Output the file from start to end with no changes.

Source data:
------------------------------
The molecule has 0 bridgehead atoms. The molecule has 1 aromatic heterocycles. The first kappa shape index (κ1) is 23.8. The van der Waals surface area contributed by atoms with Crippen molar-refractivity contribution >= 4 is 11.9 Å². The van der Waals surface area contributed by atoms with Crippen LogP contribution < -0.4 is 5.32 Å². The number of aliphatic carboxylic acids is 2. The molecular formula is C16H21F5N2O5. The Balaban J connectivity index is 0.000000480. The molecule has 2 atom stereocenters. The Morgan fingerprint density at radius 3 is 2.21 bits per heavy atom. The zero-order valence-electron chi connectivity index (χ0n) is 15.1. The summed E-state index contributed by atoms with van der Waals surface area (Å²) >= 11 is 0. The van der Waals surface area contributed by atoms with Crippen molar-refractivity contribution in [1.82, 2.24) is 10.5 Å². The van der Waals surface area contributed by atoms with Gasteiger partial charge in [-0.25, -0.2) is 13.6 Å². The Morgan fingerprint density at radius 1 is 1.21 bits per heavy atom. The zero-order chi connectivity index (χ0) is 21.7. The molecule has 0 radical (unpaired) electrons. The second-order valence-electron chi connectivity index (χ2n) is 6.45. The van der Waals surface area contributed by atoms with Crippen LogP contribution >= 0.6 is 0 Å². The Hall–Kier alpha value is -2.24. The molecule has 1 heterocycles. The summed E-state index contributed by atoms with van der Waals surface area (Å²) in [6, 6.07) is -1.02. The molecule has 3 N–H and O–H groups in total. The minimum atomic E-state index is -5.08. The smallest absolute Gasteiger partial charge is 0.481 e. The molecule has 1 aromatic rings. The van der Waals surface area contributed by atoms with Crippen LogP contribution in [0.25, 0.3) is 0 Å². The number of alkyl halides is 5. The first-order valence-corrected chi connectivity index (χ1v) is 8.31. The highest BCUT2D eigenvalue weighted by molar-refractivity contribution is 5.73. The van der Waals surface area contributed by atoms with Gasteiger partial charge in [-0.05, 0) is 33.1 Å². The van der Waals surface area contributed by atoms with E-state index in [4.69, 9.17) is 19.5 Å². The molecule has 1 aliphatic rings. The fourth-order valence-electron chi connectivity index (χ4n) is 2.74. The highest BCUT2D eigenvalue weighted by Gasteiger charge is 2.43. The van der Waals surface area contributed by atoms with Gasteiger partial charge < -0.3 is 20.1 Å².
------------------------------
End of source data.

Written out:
The molecule has 0 bridgehead atoms. The molecule has 1 aromatic heterocycles. The first kappa shape index (κ1) is 23.8. The van der Waals surface area contributed by atoms with Crippen molar-refractivity contribution >= 4 is 11.9 Å². The van der Waals surface area contributed by atoms with Crippen LogP contribution < -0.4 is 5.32 Å². The number of aliphatic carboxylic acids is 2. The molecular formula is C16H21F5N2O5. The Balaban J connectivity index is 0.000000480. The molecule has 2 atom stereocenters. The Morgan fingerprint density at radius 3 is 2.21 bits per heavy atom. The zero-order valence-electron chi connectivity index (χ0n) is 15.1. The summed E-state index contributed by atoms with van der Waals surface area (Å²) >= 11 is 0. The van der Waals surface area contributed by atoms with Crippen molar-refractivity contribution in [1.82, 2.24) is 10.5 Å². The van der Waals surface area contributed by atoms with Gasteiger partial charge in [-0.25, -0.2) is 13.6 Å². The Morgan fingerprint density at radius 1 is 1.21 bits per heavy atom. The zero-order chi connectivity index (χ0) is 21.7. The molecule has 0 radical (unpaired) electrons. The second-order valence-electron chi connectivity index (χ2n) is 6.45. The van der Waals surface area contributed by atoms with Crippen LogP contribution >= 0.6 is 0 Å². The Hall–Kier alpha value is -2.24. The molecule has 1 heterocycles. The summed E-state index contributed by atoms with van der Waals surface area (Å²) in [6, 6.07) is -1.02. The molecule has 3 N–H and O–H groups in total. The minimum atomic E-state index is -5.08. The smallest absolute Gasteiger partial charge is 0.481 e. The molecule has 1 aromatic rings. The van der Waals surface area contributed by atoms with Crippen LogP contribution in [0.25, 0.3) is 0 Å². The number of alkyl halides is 5. The first-order valence-corrected chi connectivity index (χ1v) is 8.31. The highest BCUT2D eigenvalue weighted by molar-refractivity contribution is 5.73. The van der Waals surface area contributed by atoms with Gasteiger partial charge in [-0.05, 0) is 33.1 Å². The van der Waals surface area contributed by atoms with E-state index in [4.69, 9.17) is 19.5 Å². The molecule has 1 aliphatic rings. The fourth-order valence-electron chi connectivity index (χ4n) is 2.74. The highest BCUT2D eigenvalue weighted by Gasteiger charge is 2.43. The van der Waals surface area contributed by atoms with Gasteiger partial charge < -0.3 is 20.1 Å².